Institute of Neuroscience

Staff Profile

Dr Kirstie Anderson

Honorary Clinical Senior Lecturer

Background

I work within one of the largest and most research active sleep clinics in the UK. Sleep is of the brain, by the brain and for the brain and when we sleep badly for any reason, it has an immediate impact upon our ability to learn and regulate our mood.


SLEEP AND MENTAL HEALTH

I am interested in sleep disturbance in those with mental health problems and in particular bipolar disorder. We know that many patients have severe sleep and circadian rhythm disturbance even when mood is stable and sleep disorders can trigger or exacerbate mood relapse. The ASCRIBE study has been the UKs largest study of sleep and cognition in patients with Bipolar disorder and we hope to understand what part poor sleep plays in cognitive disturbance in those with the condition. I am also working with Dr Stuart Watson to look at the sleep patterns of in-patients within the psychiatry wards in Newcastle to try and measure and then improve sleep disturbance.


SLEEP AND AGEING

Poor sleep is also increasingly recognised as a risk factor for cognitive impairment in both those with who are normally ageing and also those with neurodegenerative disease such as Parkinson's disease or Alzheimers disease. Those who have objectively short sleep were shown to have increased mortality and morbidity when we studied the 85+ cohort, ongoing longitudinal assessments of sleep patterns in the ICICLE cohort (PI Professor D Burn) are providing valuable insights into patterns of sleep that predict cognitive decline.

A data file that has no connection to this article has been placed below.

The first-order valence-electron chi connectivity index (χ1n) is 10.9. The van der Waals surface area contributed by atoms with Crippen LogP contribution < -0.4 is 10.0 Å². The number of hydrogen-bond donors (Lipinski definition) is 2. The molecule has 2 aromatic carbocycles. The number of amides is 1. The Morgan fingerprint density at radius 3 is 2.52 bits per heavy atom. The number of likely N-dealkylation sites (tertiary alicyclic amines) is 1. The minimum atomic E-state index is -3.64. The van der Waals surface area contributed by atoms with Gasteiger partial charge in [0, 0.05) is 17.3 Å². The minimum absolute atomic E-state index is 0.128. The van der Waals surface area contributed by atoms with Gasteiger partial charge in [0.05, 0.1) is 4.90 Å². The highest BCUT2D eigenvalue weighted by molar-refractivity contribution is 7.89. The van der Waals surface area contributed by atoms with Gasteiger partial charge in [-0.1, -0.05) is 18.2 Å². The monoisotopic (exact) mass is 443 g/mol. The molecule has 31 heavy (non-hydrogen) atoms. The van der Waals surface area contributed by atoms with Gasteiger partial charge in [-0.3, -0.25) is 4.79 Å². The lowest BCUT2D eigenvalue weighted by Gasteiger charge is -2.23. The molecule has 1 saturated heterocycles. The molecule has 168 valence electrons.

MEASURING SLEEP OUTSIDE OF THE SLEEP LAB

At present the gold standard for measuring sleep is with an in-patients sleep study (video polysomnography) which is time consuming and relatively invasive for patients who have to come into hospital. Advances in signal processing have led to increasingly sophisticated accelerometer devices that cn more reliably pick up patterns of movement during the day and night that characterise both good and bad sleep. We have validated a novel accelerometer against the gold standard of polysomnography and shown high sensitivity for sleep period detection, importantly the same device can be used as a physical activity monitor. Future work will study sleepwalkers, if we can accurately detect sleepwalking episodes using simple home monitoring devices then we can avoid in-patient studies and record people over days and weeks to both detect symptoms and also measure the benefit of therapies. This work is done in collaboration with Professor Mike Trenell in the MOVElab.

We have also studied the sleep wake patterns of the Biobank cohort to understand the role of lifestyle factors in poor sleep.





Teaching

Undergraduate

Stage 3 MBBS students within the SSC modules, long term conditions and FoCP teaching


Graduate

PhD Educational supervisor

Educational supervisor for core medical trainees within Newcastle upon Tyne Hospitals

Trainer on the psychology PWP diploma course

Publications